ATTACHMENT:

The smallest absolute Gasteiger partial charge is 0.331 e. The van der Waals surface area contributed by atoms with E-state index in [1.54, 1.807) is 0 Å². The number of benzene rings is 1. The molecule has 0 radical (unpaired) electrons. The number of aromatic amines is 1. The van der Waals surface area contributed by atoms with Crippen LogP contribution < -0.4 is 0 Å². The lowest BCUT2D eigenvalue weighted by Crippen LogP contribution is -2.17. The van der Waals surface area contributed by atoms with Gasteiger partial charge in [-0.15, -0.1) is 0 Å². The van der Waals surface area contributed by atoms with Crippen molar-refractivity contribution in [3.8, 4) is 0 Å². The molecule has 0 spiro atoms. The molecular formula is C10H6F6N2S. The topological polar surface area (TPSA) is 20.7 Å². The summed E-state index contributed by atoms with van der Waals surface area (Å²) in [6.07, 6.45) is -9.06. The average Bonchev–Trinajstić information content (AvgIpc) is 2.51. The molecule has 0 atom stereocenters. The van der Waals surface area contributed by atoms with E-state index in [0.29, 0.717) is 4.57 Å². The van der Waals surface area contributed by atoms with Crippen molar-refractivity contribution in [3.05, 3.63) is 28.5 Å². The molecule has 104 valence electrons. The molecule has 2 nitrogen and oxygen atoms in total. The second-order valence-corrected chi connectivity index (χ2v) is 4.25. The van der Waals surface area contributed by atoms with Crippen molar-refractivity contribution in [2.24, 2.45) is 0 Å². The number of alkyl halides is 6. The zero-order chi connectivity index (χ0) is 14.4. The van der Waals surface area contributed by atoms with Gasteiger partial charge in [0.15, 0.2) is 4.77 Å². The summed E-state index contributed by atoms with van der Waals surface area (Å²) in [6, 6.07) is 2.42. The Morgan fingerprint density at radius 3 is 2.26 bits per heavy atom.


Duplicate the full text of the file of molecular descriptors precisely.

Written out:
The smallest absolute Gasteiger partial charge is 0.331 e. The van der Waals surface area contributed by atoms with E-state index in [1.54, 1.807) is 0 Å². The number of benzene rings is 1. The molecule has 0 radical (unpaired) electrons. The number of aromatic amines is 1. The van der Waals surface area contributed by atoms with Crippen LogP contribution < -0.4 is 0 Å². The lowest BCUT2D eigenvalue weighted by Crippen LogP contribution is -2.17. The van der Waals surface area contributed by atoms with Gasteiger partial charge in [-0.15, -0.1) is 0 Å². The van der Waals surface area contributed by atoms with Crippen molar-refractivity contribution in [3.8, 4) is 0 Å². The molecule has 0 spiro atoms. The molecular formula is C10H6F6N2S. The topological polar surface area (TPSA) is 20.7 Å². The summed E-state index contributed by atoms with van der Waals surface area (Å²) in [6.07, 6.45) is -9.06. The average Bonchev–Trinajstić information content (AvgIpc) is 2.51. The molecule has 0 atom stereocenters. The van der Waals surface area contributed by atoms with E-state index in [0.29, 0.717) is 4.57 Å². The van der Waals surface area contributed by atoms with Crippen molar-refractivity contribution in [3.05, 3.63) is 28.5 Å². The molecule has 104 valence electrons. The molecule has 2 nitrogen and oxygen atoms in total. The second-order valence-corrected chi connectivity index (χ2v) is 4.25. The van der Waals surface area contributed by atoms with Crippen molar-refractivity contribution in [2.24, 2.45) is 0 Å². The number of alkyl halides is 6. The zero-order chi connectivity index (χ0) is 14.4. The van der Waals surface area contributed by atoms with Gasteiger partial charge in [0.15, 0.2) is 4.77 Å². The summed E-state index contributed by atoms with van der Waals surface area (Å²) in [6, 6.07) is 2.42. The Morgan fingerprint density at radius 3 is 2.26 bits per heavy atom.